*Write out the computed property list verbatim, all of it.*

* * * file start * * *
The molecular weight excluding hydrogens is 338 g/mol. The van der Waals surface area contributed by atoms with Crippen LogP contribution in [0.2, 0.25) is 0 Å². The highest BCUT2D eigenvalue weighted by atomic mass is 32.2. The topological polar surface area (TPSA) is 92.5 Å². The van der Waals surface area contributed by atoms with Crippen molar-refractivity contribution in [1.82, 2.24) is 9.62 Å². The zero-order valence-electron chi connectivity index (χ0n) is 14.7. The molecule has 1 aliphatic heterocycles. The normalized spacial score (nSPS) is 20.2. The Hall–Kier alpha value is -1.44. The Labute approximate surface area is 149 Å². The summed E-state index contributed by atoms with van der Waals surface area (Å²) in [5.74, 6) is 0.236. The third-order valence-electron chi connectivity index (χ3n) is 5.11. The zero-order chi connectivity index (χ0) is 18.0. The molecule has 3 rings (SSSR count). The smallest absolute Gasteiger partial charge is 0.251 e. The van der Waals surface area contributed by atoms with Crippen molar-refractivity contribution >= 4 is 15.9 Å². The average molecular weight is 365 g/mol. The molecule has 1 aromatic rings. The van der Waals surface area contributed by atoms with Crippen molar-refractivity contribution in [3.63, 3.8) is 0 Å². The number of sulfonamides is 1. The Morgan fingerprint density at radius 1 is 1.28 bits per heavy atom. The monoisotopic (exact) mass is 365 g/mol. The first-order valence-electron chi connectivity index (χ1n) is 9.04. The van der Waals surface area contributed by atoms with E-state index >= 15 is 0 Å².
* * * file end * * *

The molecular weight excluding hydrogens is 338 g/mol. The van der Waals surface area contributed by atoms with Crippen LogP contribution in [0.2, 0.25) is 0 Å². The highest BCUT2D eigenvalue weighted by atomic mass is 32.2. The topological polar surface area (TPSA) is 92.5 Å². The van der Waals surface area contributed by atoms with Crippen molar-refractivity contribution in [1.82, 2.24) is 9.62 Å². The zero-order valence-electron chi connectivity index (χ0n) is 14.7. The molecule has 1 aliphatic heterocycles. The normalized spacial score (nSPS) is 20.2. The Hall–Kier alpha value is -1.44. The Labute approximate surface area is 149 Å². The summed E-state index contributed by atoms with van der Waals surface area (Å²) in [5.74, 6) is 0.236. The third-order valence-electron chi connectivity index (χ3n) is 5.11. The zero-order chi connectivity index (χ0) is 18.0. The molecule has 3 rings (SSSR count). The smallest absolute Gasteiger partial charge is 0.251 e. The van der Waals surface area contributed by atoms with Crippen molar-refractivity contribution >= 4 is 15.9 Å². The average molecular weight is 365 g/mol. The molecule has 1 aromatic rings. The van der Waals surface area contributed by atoms with Crippen molar-refractivity contribution in [3.63, 3.8) is 0 Å². The number of sulfonamides is 1. The Morgan fingerprint density at radius 1 is 1.28 bits per heavy atom. The monoisotopic (exact) mass is 365 g/mol. The first-order valence-electron chi connectivity index (χ1n) is 9.04. The van der Waals surface area contributed by atoms with E-state index >= 15 is 0 Å².